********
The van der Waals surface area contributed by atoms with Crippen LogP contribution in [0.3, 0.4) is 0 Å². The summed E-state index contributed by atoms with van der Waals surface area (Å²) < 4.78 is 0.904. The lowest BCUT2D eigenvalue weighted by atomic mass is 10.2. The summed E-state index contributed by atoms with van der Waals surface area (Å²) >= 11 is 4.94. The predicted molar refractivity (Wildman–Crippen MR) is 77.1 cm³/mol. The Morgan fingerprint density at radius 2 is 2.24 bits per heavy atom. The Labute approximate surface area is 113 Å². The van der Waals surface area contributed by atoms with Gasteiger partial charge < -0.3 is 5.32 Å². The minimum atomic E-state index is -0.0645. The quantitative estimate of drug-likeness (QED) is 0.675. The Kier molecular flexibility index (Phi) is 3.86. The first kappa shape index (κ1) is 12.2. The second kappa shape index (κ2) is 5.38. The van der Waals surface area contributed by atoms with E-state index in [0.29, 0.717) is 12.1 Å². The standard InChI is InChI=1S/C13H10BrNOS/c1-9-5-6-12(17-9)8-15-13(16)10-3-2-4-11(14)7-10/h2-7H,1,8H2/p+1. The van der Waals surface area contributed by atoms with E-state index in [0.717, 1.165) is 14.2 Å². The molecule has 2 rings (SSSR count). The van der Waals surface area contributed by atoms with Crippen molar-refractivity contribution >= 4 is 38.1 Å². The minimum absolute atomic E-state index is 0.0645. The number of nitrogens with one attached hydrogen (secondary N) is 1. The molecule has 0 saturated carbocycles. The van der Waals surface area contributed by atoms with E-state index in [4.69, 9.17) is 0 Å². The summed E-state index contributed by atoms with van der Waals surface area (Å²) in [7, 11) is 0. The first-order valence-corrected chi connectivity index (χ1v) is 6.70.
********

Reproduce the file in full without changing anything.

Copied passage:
The van der Waals surface area contributed by atoms with Crippen LogP contribution in [0.3, 0.4) is 0 Å². The summed E-state index contributed by atoms with van der Waals surface area (Å²) < 4.78 is 0.904. The lowest BCUT2D eigenvalue weighted by atomic mass is 10.2. The summed E-state index contributed by atoms with van der Waals surface area (Å²) >= 11 is 4.94. The predicted molar refractivity (Wildman–Crippen MR) is 77.1 cm³/mol. The Morgan fingerprint density at radius 2 is 2.24 bits per heavy atom. The Labute approximate surface area is 113 Å². The van der Waals surface area contributed by atoms with Gasteiger partial charge < -0.3 is 5.32 Å². The minimum atomic E-state index is -0.0645. The quantitative estimate of drug-likeness (QED) is 0.675. The Kier molecular flexibility index (Phi) is 3.86. The first kappa shape index (κ1) is 12.2. The second kappa shape index (κ2) is 5.38. The van der Waals surface area contributed by atoms with E-state index in [0.29, 0.717) is 12.1 Å². The standard InChI is InChI=1S/C13H10BrNOS/c1-9-5-6-12(17-9)8-15-13(16)10-3-2-4-11(14)7-10/h2-7H,1,8H2/p+1. The van der Waals surface area contributed by atoms with E-state index in [0.717, 1.165) is 14.2 Å². The molecule has 2 rings (SSSR count). The van der Waals surface area contributed by atoms with Crippen molar-refractivity contribution >= 4 is 38.1 Å². The minimum absolute atomic E-state index is 0.0645. The number of nitrogens with one attached hydrogen (secondary N) is 1. The molecule has 0 saturated carbocycles. The van der Waals surface area contributed by atoms with E-state index in [4.69, 9.17) is 0 Å². The summed E-state index contributed by atoms with van der Waals surface area (Å²) in [7, 11) is 0. The first-order valence-corrected chi connectivity index (χ1v) is 6.70.